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What You Aren’t Taught at University

What You Aren’t Taught at University

Students go to University to get a good degree, have a great time and enjoy the freedom they may not have had before; often leaving anything beyond that until later. But is that ok?

Quite rightly, Universities are about education, research and teaching, however one of their marketing facts is the % of graduates who are in full time employment or research after graduating. What exactly is done to ensure graduates have the skills to apply for a job, let alone get an interview or get selected? Students now leave University with over £50,000 debt so shouldn’t employability skills be part of every University curriculum? Collaboration between Faculties, University Careers Departments, University Learning and Development Departments and Employers is a workable solution. Those Universities that do this will continue to have an advantage, however this does not abdicate the responsibility of students to ensure they are prepared for a career.

Taking responsibility for learning, is an expectation of University life. The same has to apply to the developing employability skills for after graduation. Graduates have to know:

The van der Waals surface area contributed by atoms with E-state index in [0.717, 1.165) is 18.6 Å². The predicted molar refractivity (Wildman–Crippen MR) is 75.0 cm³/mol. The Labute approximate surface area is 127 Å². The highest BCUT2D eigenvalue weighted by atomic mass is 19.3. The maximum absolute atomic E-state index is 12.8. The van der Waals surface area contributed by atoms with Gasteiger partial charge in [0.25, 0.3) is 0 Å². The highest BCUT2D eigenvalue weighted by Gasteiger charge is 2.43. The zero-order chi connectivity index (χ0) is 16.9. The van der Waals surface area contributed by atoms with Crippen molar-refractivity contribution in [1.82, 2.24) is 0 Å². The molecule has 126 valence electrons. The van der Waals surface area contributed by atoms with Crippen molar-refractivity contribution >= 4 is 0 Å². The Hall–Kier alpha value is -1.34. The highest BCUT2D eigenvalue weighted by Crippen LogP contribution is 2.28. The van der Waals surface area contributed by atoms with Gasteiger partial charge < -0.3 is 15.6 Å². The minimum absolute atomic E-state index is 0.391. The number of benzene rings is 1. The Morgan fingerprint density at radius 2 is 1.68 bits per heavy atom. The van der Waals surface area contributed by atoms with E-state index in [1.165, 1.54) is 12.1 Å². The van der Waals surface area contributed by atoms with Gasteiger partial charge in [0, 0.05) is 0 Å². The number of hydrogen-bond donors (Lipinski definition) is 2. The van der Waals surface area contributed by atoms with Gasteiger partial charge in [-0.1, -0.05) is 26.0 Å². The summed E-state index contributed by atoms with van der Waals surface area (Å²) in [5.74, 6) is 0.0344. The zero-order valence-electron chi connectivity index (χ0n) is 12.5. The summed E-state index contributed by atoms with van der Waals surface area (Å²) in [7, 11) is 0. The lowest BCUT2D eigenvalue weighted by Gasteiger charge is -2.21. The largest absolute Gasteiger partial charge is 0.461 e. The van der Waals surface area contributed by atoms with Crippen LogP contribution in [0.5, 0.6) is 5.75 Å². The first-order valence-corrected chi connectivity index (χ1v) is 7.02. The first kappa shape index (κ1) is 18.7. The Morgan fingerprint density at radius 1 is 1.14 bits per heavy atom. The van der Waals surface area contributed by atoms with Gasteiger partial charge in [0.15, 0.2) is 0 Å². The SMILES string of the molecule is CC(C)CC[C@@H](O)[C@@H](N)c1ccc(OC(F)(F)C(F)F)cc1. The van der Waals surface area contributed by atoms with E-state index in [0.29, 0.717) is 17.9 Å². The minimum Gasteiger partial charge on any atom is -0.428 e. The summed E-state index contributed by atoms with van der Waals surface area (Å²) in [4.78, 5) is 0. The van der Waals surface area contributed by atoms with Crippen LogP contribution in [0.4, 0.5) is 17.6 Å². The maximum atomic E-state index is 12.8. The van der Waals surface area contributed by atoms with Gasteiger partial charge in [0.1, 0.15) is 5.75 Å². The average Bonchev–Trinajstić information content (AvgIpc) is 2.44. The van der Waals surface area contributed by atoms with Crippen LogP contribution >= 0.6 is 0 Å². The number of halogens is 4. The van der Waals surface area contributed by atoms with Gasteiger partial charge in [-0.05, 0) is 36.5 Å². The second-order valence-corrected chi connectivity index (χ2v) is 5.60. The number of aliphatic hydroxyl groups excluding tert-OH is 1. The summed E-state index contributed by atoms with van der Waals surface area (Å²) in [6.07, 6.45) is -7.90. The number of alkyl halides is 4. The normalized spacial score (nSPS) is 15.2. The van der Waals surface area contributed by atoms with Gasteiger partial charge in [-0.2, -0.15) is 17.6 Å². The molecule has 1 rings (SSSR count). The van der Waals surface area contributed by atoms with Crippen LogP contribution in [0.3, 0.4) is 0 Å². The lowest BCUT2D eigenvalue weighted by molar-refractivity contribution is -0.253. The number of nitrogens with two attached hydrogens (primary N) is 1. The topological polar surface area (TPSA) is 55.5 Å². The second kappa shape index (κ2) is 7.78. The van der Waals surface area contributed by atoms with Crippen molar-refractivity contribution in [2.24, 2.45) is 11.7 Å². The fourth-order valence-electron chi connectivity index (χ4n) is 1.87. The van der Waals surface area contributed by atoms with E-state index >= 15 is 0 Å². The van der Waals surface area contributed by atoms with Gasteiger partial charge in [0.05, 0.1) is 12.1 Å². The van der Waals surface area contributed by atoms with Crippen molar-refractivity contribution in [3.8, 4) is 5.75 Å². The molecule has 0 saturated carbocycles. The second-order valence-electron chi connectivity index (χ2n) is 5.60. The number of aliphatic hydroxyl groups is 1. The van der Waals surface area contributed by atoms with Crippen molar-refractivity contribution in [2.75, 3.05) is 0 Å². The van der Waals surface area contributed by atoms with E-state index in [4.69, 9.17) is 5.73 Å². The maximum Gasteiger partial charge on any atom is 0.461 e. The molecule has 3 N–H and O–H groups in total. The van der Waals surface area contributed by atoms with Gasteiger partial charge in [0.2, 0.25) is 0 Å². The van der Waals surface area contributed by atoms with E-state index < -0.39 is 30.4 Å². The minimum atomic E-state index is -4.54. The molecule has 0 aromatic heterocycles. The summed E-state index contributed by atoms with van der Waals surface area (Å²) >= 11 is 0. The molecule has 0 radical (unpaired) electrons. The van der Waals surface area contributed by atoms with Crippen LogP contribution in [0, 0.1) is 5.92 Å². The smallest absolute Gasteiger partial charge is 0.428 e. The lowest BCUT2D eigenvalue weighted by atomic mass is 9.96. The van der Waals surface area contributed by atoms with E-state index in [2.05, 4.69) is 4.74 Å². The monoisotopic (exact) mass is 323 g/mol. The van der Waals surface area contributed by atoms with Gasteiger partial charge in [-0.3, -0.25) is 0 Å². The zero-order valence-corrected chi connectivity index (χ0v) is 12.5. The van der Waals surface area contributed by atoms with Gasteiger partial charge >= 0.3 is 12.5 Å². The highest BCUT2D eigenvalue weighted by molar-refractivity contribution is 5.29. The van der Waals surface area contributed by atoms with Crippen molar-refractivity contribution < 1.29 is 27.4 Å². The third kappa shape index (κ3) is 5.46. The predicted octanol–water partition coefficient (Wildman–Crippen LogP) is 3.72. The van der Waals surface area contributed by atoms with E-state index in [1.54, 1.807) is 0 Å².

• What is it they want to do
• What will be required of them
• What appropriate skills do they have
• What transferable skills do they have
• What can they do to get more
• What makes them stand out
• How to put this across in an application/CV
• How to present themselves confidently

In parallel with this are the necessary skills they will be questioned/tested on at interview such as:
• Communication
• Team work
• Leadership
• Problem solving
• Decision making
• Creative thinking

In a conversation I had with a University Careers Manager, I was told their greatest challenge was getting students to engage with them. It was usually a last minute thing or not at all.
We know that those students who take control of their career journey at an early stage are more successful; maybe we have to accept that this isn’t the priority it should be for most, and never will be. However, those who make it a priority and think beyond their degree will continue to have considerable advantage.

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